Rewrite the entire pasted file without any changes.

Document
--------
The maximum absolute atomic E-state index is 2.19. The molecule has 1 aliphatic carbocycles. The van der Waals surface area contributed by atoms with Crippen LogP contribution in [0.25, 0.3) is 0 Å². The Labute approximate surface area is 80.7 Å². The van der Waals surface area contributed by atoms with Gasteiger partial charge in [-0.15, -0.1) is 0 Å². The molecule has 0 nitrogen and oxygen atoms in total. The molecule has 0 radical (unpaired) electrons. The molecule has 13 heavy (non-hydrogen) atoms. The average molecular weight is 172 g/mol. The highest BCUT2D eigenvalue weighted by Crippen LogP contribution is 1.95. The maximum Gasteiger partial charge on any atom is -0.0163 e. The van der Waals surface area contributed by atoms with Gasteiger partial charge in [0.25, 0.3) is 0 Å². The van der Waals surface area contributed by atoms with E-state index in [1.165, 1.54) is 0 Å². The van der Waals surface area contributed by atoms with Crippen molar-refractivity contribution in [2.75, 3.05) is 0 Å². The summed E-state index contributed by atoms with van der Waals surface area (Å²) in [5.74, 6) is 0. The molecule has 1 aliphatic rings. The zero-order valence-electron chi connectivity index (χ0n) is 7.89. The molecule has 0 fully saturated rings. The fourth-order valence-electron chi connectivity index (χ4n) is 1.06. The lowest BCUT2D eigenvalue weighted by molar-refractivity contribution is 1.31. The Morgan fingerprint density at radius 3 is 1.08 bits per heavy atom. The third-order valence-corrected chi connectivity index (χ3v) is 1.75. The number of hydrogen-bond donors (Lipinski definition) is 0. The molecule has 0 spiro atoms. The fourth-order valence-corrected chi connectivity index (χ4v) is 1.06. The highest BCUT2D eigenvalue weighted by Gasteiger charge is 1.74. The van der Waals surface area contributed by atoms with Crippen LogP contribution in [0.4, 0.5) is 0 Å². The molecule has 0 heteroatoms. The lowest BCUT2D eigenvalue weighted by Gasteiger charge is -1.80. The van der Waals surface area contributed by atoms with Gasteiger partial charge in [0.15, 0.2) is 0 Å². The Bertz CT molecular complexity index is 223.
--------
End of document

The maximum absolute atomic E-state index is 2.19. The molecule has 1 aliphatic carbocycles. The van der Waals surface area contributed by atoms with Crippen LogP contribution in [0.25, 0.3) is 0 Å². The Labute approximate surface area is 80.7 Å². The van der Waals surface area contributed by atoms with Gasteiger partial charge in [-0.15, -0.1) is 0 Å². The molecule has 0 nitrogen and oxygen atoms in total. The molecule has 0 radical (unpaired) electrons. The molecule has 13 heavy (non-hydrogen) atoms. The average molecular weight is 172 g/mol. The highest BCUT2D eigenvalue weighted by Crippen LogP contribution is 1.95. The maximum Gasteiger partial charge on any atom is -0.0163 e. The van der Waals surface area contributed by atoms with Gasteiger partial charge in [0.25, 0.3) is 0 Å². The van der Waals surface area contributed by atoms with E-state index in [1.165, 1.54) is 0 Å². The van der Waals surface area contributed by atoms with Crippen molar-refractivity contribution in [2.75, 3.05) is 0 Å². The summed E-state index contributed by atoms with van der Waals surface area (Å²) in [5.74, 6) is 0. The molecule has 1 aliphatic rings. The zero-order valence-electron chi connectivity index (χ0n) is 7.89. The molecule has 0 fully saturated rings. The fourth-order valence-electron chi connectivity index (χ4n) is 1.06. The lowest BCUT2D eigenvalue weighted by molar-refractivity contribution is 1.31. The Morgan fingerprint density at radius 3 is 1.08 bits per heavy atom. The third-order valence-corrected chi connectivity index (χ3v) is 1.75. The number of hydrogen-bond donors (Lipinski definition) is 0. The molecule has 0 spiro atoms. The fourth-order valence-corrected chi connectivity index (χ4v) is 1.06. The highest BCUT2D eigenvalue weighted by Gasteiger charge is 1.74. The van der Waals surface area contributed by atoms with Crippen LogP contribution in [0.4, 0.5) is 0 Å². The molecule has 0 heteroatoms. The lowest BCUT2D eigenvalue weighted by Gasteiger charge is -1.80. The van der Waals surface area contributed by atoms with Gasteiger partial charge in [0.15, 0.2) is 0 Å². The Bertz CT molecular complexity index is 223.